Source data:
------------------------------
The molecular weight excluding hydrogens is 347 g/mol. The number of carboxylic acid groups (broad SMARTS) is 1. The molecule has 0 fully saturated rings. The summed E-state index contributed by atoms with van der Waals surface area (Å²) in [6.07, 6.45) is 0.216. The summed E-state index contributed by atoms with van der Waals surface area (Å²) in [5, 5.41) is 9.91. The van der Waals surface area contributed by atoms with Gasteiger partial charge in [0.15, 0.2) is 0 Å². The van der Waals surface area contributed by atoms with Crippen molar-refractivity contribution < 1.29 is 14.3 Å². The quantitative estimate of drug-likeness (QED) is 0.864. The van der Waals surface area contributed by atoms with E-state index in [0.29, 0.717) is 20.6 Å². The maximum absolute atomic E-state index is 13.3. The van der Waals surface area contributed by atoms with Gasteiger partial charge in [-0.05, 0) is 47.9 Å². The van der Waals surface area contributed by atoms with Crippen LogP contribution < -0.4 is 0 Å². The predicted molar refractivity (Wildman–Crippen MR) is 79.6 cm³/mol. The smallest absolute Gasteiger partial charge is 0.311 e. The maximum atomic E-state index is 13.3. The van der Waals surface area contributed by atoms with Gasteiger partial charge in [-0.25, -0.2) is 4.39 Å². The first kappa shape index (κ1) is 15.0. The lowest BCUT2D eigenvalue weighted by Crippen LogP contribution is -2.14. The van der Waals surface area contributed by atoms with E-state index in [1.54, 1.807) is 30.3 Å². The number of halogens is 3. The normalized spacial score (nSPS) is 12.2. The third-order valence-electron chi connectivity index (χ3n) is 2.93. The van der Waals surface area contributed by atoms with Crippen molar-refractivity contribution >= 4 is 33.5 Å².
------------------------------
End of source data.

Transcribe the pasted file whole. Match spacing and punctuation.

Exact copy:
The molecular weight excluding hydrogens is 347 g/mol. The number of carboxylic acid groups (broad SMARTS) is 1. The molecule has 0 fully saturated rings. The summed E-state index contributed by atoms with van der Waals surface area (Å²) in [6.07, 6.45) is 0.216. The summed E-state index contributed by atoms with van der Waals surface area (Å²) in [5, 5.41) is 9.91. The van der Waals surface area contributed by atoms with Gasteiger partial charge in [0.15, 0.2) is 0 Å². The van der Waals surface area contributed by atoms with Crippen molar-refractivity contribution < 1.29 is 14.3 Å². The quantitative estimate of drug-likeness (QED) is 0.864. The van der Waals surface area contributed by atoms with E-state index in [0.29, 0.717) is 20.6 Å². The maximum absolute atomic E-state index is 13.3. The van der Waals surface area contributed by atoms with Gasteiger partial charge in [-0.05, 0) is 47.9 Å². The van der Waals surface area contributed by atoms with Crippen LogP contribution < -0.4 is 0 Å². The predicted molar refractivity (Wildman–Crippen MR) is 79.6 cm³/mol. The smallest absolute Gasteiger partial charge is 0.311 e. The maximum atomic E-state index is 13.3. The van der Waals surface area contributed by atoms with Gasteiger partial charge in [-0.25, -0.2) is 4.39 Å². The first kappa shape index (κ1) is 15.0. The lowest BCUT2D eigenvalue weighted by Crippen LogP contribution is -2.14. The van der Waals surface area contributed by atoms with E-state index in [1.54, 1.807) is 30.3 Å². The number of halogens is 3. The normalized spacial score (nSPS) is 12.2. The third-order valence-electron chi connectivity index (χ3n) is 2.93. The van der Waals surface area contributed by atoms with Crippen molar-refractivity contribution >= 4 is 33.5 Å².